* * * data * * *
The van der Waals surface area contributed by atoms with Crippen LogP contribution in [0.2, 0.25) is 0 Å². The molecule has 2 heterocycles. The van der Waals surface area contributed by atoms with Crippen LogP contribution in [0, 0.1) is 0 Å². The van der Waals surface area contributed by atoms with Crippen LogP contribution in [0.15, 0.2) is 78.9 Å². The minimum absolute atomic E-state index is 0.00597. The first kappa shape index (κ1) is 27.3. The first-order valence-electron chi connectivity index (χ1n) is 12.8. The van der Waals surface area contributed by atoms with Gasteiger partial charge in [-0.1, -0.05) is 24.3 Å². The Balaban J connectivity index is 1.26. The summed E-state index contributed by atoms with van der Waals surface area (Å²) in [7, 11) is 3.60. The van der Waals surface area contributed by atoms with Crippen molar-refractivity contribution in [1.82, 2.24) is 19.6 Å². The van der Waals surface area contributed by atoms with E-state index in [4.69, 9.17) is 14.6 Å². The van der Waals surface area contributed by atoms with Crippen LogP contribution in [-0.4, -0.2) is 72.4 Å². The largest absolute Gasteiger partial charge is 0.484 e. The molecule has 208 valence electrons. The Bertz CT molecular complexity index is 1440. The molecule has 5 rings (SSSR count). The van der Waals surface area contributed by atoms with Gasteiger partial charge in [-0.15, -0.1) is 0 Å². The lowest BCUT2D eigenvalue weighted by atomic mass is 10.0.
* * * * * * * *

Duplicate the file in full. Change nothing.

The van der Waals surface area contributed by atoms with Crippen LogP contribution in [0.2, 0.25) is 0 Å². The molecule has 2 heterocycles. The van der Waals surface area contributed by atoms with Crippen LogP contribution in [0, 0.1) is 0 Å². The van der Waals surface area contributed by atoms with Crippen LogP contribution in [0.15, 0.2) is 78.9 Å². The minimum absolute atomic E-state index is 0.00597. The first kappa shape index (κ1) is 27.3. The first-order valence-electron chi connectivity index (χ1n) is 12.8. The van der Waals surface area contributed by atoms with Gasteiger partial charge in [-0.1, -0.05) is 24.3 Å². The Balaban J connectivity index is 1.26. The summed E-state index contributed by atoms with van der Waals surface area (Å²) in [7, 11) is 3.60. The van der Waals surface area contributed by atoms with Crippen molar-refractivity contribution in [1.82, 2.24) is 19.6 Å². The van der Waals surface area contributed by atoms with E-state index in [4.69, 9.17) is 14.6 Å². The van der Waals surface area contributed by atoms with Crippen LogP contribution in [-0.4, -0.2) is 72.4 Å². The largest absolute Gasteiger partial charge is 0.484 e. The molecule has 208 valence electrons. The Bertz CT molecular complexity index is 1440. The molecule has 5 rings (SSSR count). The van der Waals surface area contributed by atoms with Gasteiger partial charge in [-0.15, -0.1) is 0 Å². The lowest BCUT2D eigenvalue weighted by atomic mass is 10.0.